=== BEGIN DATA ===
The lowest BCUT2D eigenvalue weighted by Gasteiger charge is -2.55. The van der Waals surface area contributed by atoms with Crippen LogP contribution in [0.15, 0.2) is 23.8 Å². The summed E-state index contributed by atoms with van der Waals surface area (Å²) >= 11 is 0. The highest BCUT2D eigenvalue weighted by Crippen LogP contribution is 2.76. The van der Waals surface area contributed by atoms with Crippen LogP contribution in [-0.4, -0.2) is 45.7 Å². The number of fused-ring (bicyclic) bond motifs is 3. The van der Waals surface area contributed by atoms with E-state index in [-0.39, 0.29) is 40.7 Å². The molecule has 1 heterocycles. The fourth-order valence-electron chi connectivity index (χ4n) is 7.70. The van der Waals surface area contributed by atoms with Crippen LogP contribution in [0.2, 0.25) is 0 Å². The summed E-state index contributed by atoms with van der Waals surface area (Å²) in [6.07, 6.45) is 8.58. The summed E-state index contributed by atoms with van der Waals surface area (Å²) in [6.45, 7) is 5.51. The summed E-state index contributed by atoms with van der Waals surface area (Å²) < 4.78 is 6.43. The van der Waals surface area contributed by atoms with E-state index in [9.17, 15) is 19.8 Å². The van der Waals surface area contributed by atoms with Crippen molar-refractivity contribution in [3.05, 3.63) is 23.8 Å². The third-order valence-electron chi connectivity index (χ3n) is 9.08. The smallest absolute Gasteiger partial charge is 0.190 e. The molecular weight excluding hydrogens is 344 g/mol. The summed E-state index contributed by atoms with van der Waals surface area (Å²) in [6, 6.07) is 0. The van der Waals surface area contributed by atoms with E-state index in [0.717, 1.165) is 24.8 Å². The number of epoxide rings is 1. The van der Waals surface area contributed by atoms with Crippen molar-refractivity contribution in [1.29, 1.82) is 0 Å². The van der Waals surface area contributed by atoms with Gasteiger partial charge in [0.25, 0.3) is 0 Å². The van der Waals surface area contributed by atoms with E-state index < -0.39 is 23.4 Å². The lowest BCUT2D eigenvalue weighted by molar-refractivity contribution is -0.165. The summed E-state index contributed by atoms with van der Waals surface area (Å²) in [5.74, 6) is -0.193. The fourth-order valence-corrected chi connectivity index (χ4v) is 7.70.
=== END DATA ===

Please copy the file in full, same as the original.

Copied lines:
The lowest BCUT2D eigenvalue weighted by Gasteiger charge is -2.55. The van der Waals surface area contributed by atoms with Crippen LogP contribution in [0.15, 0.2) is 23.8 Å². The summed E-state index contributed by atoms with van der Waals surface area (Å²) >= 11 is 0. The highest BCUT2D eigenvalue weighted by Crippen LogP contribution is 2.76. The van der Waals surface area contributed by atoms with Crippen LogP contribution in [-0.4, -0.2) is 45.7 Å². The number of fused-ring (bicyclic) bond motifs is 3. The van der Waals surface area contributed by atoms with E-state index in [-0.39, 0.29) is 40.7 Å². The molecule has 1 heterocycles. The fourth-order valence-electron chi connectivity index (χ4n) is 7.70. The van der Waals surface area contributed by atoms with Crippen LogP contribution in [0.2, 0.25) is 0 Å². The summed E-state index contributed by atoms with van der Waals surface area (Å²) in [6.07, 6.45) is 8.58. The summed E-state index contributed by atoms with van der Waals surface area (Å²) in [6.45, 7) is 5.51. The summed E-state index contributed by atoms with van der Waals surface area (Å²) < 4.78 is 6.43. The van der Waals surface area contributed by atoms with E-state index in [9.17, 15) is 19.8 Å². The van der Waals surface area contributed by atoms with Crippen molar-refractivity contribution in [3.05, 3.63) is 23.8 Å². The third-order valence-electron chi connectivity index (χ3n) is 9.08. The smallest absolute Gasteiger partial charge is 0.190 e. The molecular weight excluding hydrogens is 344 g/mol. The summed E-state index contributed by atoms with van der Waals surface area (Å²) in [6, 6.07) is 0. The van der Waals surface area contributed by atoms with E-state index in [0.717, 1.165) is 24.8 Å². The number of epoxide rings is 1. The van der Waals surface area contributed by atoms with Crippen molar-refractivity contribution in [1.29, 1.82) is 0 Å². The van der Waals surface area contributed by atoms with Gasteiger partial charge in [0.25, 0.3) is 0 Å². The van der Waals surface area contributed by atoms with E-state index < -0.39 is 23.4 Å². The lowest BCUT2D eigenvalue weighted by molar-refractivity contribution is -0.165. The summed E-state index contributed by atoms with van der Waals surface area (Å²) in [5.74, 6) is -0.193. The fourth-order valence-corrected chi connectivity index (χ4v) is 7.70.